Cryopreservation may have an effect on the structures of the embryo, but very mismatching data have been published up to now. Zhao et al. [15] observed that VF affected mitochondrial distribution, microtubule distribution and reduced the mitochondrial membrane potential in mouse 2-PN embryos, events which may have an influence on subsequent developmental viability of such embryos [15]. However, Noto et al. [14] found that freezing did not affect subcellular structures and the mitochondrial distribution appeared untouched after freezing – thawing. Their concl usion was that subcellular structures are rather resistant targets for cryoinjury [14]. Whole embryo confocal imaging allows qualitative and quantitative evaluation of several aspects of mt activity in single embryos, thus allowing to localize and quantify functional aberrations. Taking into consideration the mt aggregation and distribution pattern as a qualitative parameter of mt activity and cytoplasmic maturity, we found that both CP procedures, SF and VF, significantly reduced the rates of embryos showing the P/P mt pattern which indicative of cytoplasmic activity and maturity. In the group of grade B morulae, higher rates of SA patterns were found after VF than SF. It also came out that SF and VF affected mt pattern differently in relation to embryo developmental stage, with more relevant damage at the morula than the blastocyst stage. Furthermore, the effects of CP on mt pattern varied according to embryo grade with more serious effects on grade C embryos, thereby emphasizing the synergy between chromatin and mitochondrial pattern, which could correlate each other with loop mode. Experiences obtained with fresh morulae and blastocyst embryos indicated that: 1) mt localization was P/P in blastomeres of embryos at both the morula and blastocyst stage, 2) there were blastomeres with intense mt activity while others with lower activity, and 3) in embryos at the blastocyst stage, mt activity of trofoectodermal cells was more intense compared to cells located in the inner cell mass and blastomeres with strong mt activity were located nearby the blastocoelic cavity. Similarly, Van Blerkom [13] found that the maintenance of the blastocoel and its rapid recovery after the collapse and the hatching phase, are morphodynamics activities that require huge production of ATP from the trofoectodermal cells than the inner cell mass. Data obtained in mouse blastocysts show that 80% of ATP produced by the trofoectodermal cells and the number of mitochondria detected by confocal laser microscopy is very low in the inner cell mass [13]. Quantification analysis revealed a statistically significant reduction of MitoTracker fluorescence intensity in VF and SF morulae compared with their fresh counterparts, indicating significant reduction of mt activity at this stage of development after both CP procedures. In blastocysts, no significant effects were observed, even though data tended toward reduction after both procedures (Figure 4), as it was observed in a previous study from our unit [52]. Interestingly, energy status reduction observed in slow frozen morula-stage embryos cannot be associated with a specific level of chromatin damage, as slow frozen morulae did not differ for energy status among grade groups. Nevertheless, slow frozen grade C morulae showed significantly lower mt activity than grade A control and vitrified morulae (P < 0.05, Figure 5). Thus indicates that SF could induce a joint chromatin and energy status damage, however further studies are needed to confirm this hypothesis. In the VF group, energy status was also associated with P/P mt pattern, as morulae and blastocysts with P/P mt pattern showed higher mt activity than those with SA mt pattern (P < 0.05 for VF embryos, Figure 6). In embryos at the morula stage, a statistically significant increase of DCF fluorescence intensity, indicative of an excess production of ROS, was found after VF whereas ROS generation did not change after SF. ROS level variations were neither associated with embryo chromatin grade (Figure 5, NS) nor with mt pattern. Nevertheless, VF morulae and blastocysts with P/P mt pattern showed higher ROS staining than their corresponding controls (P < 0.05, Figure 6). This finding confirms previous observations from our unit [52] and allow us to lean more towards the hypothesis that the conditions used for the VF method may have stimulated oxidative activity and therefore cell viability rather than resulting in the onset of oxidative stress conditions. On the other hand, SF could have induced loss of embryo viability, as observed by reduced energy status and non increased ROS levels.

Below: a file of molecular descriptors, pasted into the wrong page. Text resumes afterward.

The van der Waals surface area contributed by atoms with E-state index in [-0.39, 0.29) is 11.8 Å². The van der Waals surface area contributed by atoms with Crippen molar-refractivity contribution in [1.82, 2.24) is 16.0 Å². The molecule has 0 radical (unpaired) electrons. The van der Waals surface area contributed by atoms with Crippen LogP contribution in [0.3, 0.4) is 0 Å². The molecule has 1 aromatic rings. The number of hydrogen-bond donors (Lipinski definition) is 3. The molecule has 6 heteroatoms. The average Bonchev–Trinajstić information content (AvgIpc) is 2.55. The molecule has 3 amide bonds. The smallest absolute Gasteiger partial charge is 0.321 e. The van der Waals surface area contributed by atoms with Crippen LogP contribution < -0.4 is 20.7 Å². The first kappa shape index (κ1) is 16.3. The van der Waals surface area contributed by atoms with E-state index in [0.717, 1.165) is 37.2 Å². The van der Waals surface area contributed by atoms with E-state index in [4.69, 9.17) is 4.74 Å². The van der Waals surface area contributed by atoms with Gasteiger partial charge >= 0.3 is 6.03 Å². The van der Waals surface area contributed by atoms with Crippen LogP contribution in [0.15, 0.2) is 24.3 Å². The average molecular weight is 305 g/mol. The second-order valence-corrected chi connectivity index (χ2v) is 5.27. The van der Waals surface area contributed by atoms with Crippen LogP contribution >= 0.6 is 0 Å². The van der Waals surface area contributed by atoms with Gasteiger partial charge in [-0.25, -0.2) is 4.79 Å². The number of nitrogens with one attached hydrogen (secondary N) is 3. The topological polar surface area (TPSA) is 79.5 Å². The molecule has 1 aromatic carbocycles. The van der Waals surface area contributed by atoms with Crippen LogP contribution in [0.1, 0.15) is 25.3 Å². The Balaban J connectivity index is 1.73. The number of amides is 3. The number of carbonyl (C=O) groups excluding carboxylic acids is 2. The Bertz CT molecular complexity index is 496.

In the present study, mt/ROS colocalization was significantly increased by VF, both at the morula and blastocyst stage, but it was not increased by SF. These variations were neither associated with embryo chromatin grade (Figure 5, NS) nor with mt pattern (Figure 6, NS). To our knowledge, this is the first study reporting mt/ROS colocalization, objectively expressed as Pearson’s correlation coefficient, for the comparison between SF and VF in mouse preimplantation stage embryos.